Tool needed: Insulation resistance tester.

Infrared thermometers are a low-cost monitoring option for quick, frequent measurements of specific components while equipment is operating. Use knowledge of the equipment to identify key hot spots to track, compare those temperature readings to operational limits and watch for upward trends. For the best measurements, get as close as is safely possible to the target, make sure the measured surface is not reflective and compensate for emissivity.

Thermal imagers are versatile tools that can play a key role as screening tools. Users can use them to quickly measure and compare heat signatures for each piece of equipment on an inspection route without disrupting operations.

Users can also quickly survey a much larger area than an infrared thermometer, and see how the temperatures of different areas relate to each other. If the temperature or thermal pattern is markedly different from previous readings, use other maintenance technologies — such as vibration, motor circuit and lubricant analysis — to assess the severity of the problem and time needed to repair it.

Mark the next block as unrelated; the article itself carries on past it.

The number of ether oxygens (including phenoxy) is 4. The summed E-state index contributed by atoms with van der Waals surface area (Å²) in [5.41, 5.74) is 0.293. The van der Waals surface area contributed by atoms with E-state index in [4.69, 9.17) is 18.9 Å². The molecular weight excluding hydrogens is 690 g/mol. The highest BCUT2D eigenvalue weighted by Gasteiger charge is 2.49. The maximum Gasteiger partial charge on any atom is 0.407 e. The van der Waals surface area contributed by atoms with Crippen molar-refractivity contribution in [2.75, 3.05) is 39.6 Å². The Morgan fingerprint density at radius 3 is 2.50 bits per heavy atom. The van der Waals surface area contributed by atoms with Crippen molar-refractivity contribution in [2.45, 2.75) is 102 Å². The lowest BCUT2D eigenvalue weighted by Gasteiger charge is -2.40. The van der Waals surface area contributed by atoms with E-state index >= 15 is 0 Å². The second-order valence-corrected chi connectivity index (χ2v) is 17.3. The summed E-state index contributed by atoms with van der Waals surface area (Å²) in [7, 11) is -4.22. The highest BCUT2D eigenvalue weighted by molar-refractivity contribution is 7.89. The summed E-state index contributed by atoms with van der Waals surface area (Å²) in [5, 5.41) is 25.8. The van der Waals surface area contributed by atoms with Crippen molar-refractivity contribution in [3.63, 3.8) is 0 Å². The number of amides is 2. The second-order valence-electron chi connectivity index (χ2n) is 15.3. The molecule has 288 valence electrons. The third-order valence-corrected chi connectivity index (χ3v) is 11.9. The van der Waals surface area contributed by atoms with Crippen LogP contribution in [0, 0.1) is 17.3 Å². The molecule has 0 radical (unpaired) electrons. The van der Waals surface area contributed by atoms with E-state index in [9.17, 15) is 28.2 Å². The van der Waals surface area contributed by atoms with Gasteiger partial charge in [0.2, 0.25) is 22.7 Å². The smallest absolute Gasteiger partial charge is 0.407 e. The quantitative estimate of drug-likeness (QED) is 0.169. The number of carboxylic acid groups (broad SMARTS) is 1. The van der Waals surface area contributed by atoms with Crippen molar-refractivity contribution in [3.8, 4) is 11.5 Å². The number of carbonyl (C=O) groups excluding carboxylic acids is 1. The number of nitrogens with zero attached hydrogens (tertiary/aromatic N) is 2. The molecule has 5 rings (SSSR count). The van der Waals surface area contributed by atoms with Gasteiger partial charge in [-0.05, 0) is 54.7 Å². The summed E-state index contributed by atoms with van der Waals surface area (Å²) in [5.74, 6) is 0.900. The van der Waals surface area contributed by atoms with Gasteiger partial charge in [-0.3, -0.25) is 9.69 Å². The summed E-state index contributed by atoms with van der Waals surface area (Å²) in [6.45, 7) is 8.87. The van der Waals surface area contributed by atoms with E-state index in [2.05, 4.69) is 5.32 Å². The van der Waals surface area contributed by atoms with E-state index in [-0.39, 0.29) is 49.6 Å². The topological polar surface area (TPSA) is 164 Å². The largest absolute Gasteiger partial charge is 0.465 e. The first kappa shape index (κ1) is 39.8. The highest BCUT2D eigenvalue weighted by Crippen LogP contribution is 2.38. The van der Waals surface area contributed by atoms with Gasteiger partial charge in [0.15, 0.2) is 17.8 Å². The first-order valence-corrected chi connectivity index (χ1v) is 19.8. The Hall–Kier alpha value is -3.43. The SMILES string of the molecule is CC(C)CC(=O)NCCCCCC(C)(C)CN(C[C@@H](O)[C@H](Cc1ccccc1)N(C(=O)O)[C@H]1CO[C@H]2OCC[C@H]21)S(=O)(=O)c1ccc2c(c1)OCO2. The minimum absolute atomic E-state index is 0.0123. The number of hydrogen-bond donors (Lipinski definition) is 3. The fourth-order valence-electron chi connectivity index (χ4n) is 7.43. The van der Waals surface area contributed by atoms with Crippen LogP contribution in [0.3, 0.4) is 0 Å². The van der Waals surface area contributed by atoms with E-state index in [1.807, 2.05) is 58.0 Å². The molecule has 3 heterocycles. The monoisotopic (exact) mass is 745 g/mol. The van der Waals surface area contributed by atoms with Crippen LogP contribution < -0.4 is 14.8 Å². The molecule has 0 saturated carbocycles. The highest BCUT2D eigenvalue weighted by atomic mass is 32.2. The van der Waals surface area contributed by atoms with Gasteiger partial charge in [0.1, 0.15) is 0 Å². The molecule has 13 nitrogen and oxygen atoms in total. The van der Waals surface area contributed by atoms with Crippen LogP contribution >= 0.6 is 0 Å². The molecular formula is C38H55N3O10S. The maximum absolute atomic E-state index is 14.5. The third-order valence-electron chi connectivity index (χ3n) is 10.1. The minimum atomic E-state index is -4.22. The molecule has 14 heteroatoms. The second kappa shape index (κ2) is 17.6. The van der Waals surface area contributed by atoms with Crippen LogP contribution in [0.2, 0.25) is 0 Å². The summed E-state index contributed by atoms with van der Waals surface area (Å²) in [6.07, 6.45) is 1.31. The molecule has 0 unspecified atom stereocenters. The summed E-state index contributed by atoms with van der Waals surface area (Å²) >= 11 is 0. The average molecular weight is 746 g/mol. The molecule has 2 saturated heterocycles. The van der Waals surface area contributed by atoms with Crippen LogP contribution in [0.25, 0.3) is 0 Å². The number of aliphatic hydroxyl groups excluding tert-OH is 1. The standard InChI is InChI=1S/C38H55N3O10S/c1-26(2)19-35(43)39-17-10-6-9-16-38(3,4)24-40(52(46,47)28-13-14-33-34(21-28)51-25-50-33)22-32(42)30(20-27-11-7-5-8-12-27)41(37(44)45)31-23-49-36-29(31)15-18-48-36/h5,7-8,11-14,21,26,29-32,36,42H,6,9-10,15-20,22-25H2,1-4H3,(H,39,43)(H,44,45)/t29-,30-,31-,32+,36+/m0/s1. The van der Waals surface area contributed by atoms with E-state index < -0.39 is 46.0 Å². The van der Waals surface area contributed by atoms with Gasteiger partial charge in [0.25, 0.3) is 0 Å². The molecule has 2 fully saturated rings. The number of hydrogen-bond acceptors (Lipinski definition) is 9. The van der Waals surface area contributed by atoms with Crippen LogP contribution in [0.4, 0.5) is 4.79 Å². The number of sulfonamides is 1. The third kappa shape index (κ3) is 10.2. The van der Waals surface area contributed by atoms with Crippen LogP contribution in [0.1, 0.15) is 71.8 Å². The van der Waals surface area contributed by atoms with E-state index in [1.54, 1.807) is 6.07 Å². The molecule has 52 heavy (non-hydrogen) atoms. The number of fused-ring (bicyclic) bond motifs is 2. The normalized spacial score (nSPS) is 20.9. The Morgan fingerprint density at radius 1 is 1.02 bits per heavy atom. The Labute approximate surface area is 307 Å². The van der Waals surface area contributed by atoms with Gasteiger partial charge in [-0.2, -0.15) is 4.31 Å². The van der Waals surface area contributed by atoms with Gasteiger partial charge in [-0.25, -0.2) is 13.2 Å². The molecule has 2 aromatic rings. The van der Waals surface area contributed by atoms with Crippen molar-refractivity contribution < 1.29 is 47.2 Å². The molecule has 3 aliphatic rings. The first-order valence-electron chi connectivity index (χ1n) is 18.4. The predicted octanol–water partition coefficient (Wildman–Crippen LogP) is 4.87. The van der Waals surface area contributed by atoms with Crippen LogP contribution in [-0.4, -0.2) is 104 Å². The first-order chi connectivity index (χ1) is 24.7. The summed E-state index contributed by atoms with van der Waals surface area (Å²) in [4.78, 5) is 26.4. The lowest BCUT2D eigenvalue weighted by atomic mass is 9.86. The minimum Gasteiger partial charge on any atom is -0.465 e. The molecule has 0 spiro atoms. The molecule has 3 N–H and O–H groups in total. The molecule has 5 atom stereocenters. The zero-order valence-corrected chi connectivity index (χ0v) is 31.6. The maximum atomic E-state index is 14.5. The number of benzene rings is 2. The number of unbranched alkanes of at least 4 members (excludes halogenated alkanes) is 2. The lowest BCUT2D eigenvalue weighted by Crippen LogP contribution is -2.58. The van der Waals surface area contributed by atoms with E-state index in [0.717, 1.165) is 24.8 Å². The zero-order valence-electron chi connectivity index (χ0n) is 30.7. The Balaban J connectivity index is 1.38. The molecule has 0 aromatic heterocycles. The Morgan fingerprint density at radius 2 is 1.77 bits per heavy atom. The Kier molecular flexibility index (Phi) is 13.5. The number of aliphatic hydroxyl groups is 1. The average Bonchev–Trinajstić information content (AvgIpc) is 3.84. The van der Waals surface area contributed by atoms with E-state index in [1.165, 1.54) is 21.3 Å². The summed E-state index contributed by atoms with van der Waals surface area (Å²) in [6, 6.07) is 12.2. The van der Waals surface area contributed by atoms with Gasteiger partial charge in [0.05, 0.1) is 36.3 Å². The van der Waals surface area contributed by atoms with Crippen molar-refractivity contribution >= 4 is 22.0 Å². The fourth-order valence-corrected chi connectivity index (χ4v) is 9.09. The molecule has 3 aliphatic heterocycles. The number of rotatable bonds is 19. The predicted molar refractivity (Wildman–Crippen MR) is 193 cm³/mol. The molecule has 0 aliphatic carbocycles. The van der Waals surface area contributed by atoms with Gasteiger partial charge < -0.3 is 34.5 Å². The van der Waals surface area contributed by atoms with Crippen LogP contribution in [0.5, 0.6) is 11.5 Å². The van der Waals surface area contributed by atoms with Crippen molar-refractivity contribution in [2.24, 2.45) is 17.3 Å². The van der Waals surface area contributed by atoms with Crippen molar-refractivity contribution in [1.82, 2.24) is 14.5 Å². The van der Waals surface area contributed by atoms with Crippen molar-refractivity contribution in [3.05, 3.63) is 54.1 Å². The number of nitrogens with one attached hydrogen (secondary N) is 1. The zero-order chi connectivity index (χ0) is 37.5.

Tool needed: Infrared thermometer, thermal imager.

Vibration testing
Vibration is often an indication of problems with or deterioration in the condition of the equipment. If the underlying causes of excessive vibration are not corrected, the unwanted vibration alone can often cause additional damage.

Measurements are taken by placing an accelerometer near each bearing location along the drive train, using the most appropriate attachment method. It is important to ensure proper sensor placement in order to collect good data.

For consistent data over time, place the accelerometer at the exact same location each time you take a measurement. Also, be sure to take vibration measurements when the machine is running in a steady state and at normal operating temperature. (Machines tested while still cold may have significantly different vibration signatures.)

Use a vibration tester, such as the Fluke 810, to analyze the data to determine the source, location and severity of the faults, and identify potential mechanical problems weeks, if not months, prior to a failure.